A Computing Pioneer Looks to the Next Frontier
Among the big guns of computer science, Ivan Sutherland is a bazooka. Fifty years ago, Sutherland’s Sketchpad program arguably launched the field of computer graphics. In the ’90s, the Nebraska native’s “logical effort” method optimized circuitry speed. Sutherland is currently focused on asynchronous computing, which he believes will revolutionize his field. Now at Portland State University, he spoke with DISCOVER Associate Editor Gemma Tarlach about his place in history and biggest source of pride.
Computing today runs, well, like clockwork: A circuit’s signal is forced onto a pathway made of regular intervals. But you’ve been developing asynchronous computing, which allows signals to progress at different speeds. Why is this method the next big thing?
All computing systems today march to the beat of a clock. It’s a very rigid design form we used. That’s why computer designers are struggling. If you cast aside the clock paradigm, you get a lot of advantages. When we learned to add in second grade, we learned there were easy additions and hard additions, and the hard additions required carries and took a little longer. Asynchronous computing allows hard cases to take a little longer. It allows you flexibility. Physics tells you asynchronous computing must happen. But it’s hard. There are legions of engineers who believe the clock paradigm is the only way to go.
What do you think of calls for digital literacy, teaching children how to create code as well as how to read and write?
Not necessary. Do kids need to learn to drive? Probably. But do they need to know how to repair an engine? No. Give people the opportunity to learn the skills they’ll find useful.
Then how will today’s students become tomorrow’s Sutherlands?
It's about investment. My parents made very substantial efforts and investments in the rearing of children. That’s the answer.
You feel education is up to parents?
I learned algebra from the “I’m thinking of a number game,” in the back of a car with my brother, both of us bored. Our mother or our father would say, “I’m thinking of a number, I’m the square root of 18 if you subtract 2.” We did endless games like that, and that’s how I knew algebra before I even went to school. I just didn’t know it was called algebra.
What’s your greatest achievement?
Four grandchildren. They all still talk to me. I like them, and they like me. I’d say that’s a big achievement.
by George D. Morgan
After Sputnik’s successful 1957 launch, the U.S. was desperate to get ahead of Russia in the space race. Subpar rocket fuels held the Americans back until the Army put Mary Sherman Morgan on the problem. Without a college degree, Morgan concocted the right ratio of propellants and then pressurized the mix. Not long after Morgan pioneered the top-secret fuel, she gave up research and became a recluse, isolated even from her children. While writing her 2004 obituary, her playwright son George stumbled upon his mother’s classified contributions as the first female rocket scientist and reveals them here, taking dramatic license with dialog and details. – Breanna Draxler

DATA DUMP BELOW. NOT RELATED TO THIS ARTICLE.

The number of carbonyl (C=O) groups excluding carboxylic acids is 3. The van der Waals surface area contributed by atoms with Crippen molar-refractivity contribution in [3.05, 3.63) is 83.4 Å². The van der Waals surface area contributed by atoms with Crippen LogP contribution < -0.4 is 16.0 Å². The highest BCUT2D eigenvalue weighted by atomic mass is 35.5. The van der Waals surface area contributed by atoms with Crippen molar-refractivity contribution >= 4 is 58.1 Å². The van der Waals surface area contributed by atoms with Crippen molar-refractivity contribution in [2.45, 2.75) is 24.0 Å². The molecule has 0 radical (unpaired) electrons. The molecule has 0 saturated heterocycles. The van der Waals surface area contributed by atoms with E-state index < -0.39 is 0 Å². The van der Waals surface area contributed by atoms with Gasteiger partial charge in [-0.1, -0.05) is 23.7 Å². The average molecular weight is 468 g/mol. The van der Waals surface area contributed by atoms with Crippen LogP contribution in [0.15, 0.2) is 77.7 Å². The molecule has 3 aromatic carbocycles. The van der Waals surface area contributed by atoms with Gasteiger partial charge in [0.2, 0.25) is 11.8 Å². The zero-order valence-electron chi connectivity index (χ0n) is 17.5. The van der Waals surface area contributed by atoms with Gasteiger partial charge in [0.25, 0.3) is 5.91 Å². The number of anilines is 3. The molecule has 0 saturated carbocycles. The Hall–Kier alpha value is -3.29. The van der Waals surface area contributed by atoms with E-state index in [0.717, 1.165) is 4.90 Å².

How To Make a Zombie
by Frank Swain
Science Punk blogger Swain connects the undead dots from Haitian folktales to CIA mind-control research as he hunts for definitive proof of zombiism. Swain’s search covers a lot of ground, from early historical accounts of whole armies defeated by mind-altering honey to modern experiments reanimating severed dog heads and chilling whole dogs to a “controlled death state.” (Man’s best friend seems to be man’s favorite zombification study subject.) But the most disturbing theme to emerge from this often darkly funny book is our species’ apparent eagerness to control each other:
alive, dead or otherwise. – Gemma Tarlach
The Human Spark
by Jerome Kagan
What governs whether an infant will grow up to cheat at poker, win a Nobel Prize or dominate at karaoke? In this revision of his classic 1984 volume The Nature of the Child, Kagan explores new evidence in the nature vs. nurture debate. He adds material on moral development, emotion and mental illness in children and adolescents. Jargon-heavy at times, Kagan makes a strong case that personality is more elastic, and resilient, than we may think: Even toddlers who experience extreme abuse or deprivation can become well-adjusted adults. – Siri Carpenter
The Universe in the Rearview Mirror
by Dave Goldberg
You shouldn’t exist. Don’t take it personally — nothing should exist. But at some point, around 10-35 of a second after the Big Bang, there was a slight shift in balance and, long story short, all of the “stuff” of the universe was born. Physicist Goldberg takes a road trip through time and space trying to answer the big questions about existence, including why any of us are here. Mathematical symmetries lie at the heart of many of the answers, but Goldberg offers math-free guideposts along the way in this witty and accessible read. Tip: Don’t skip the copious footnotes, packed with geek humor. – Alison Mackey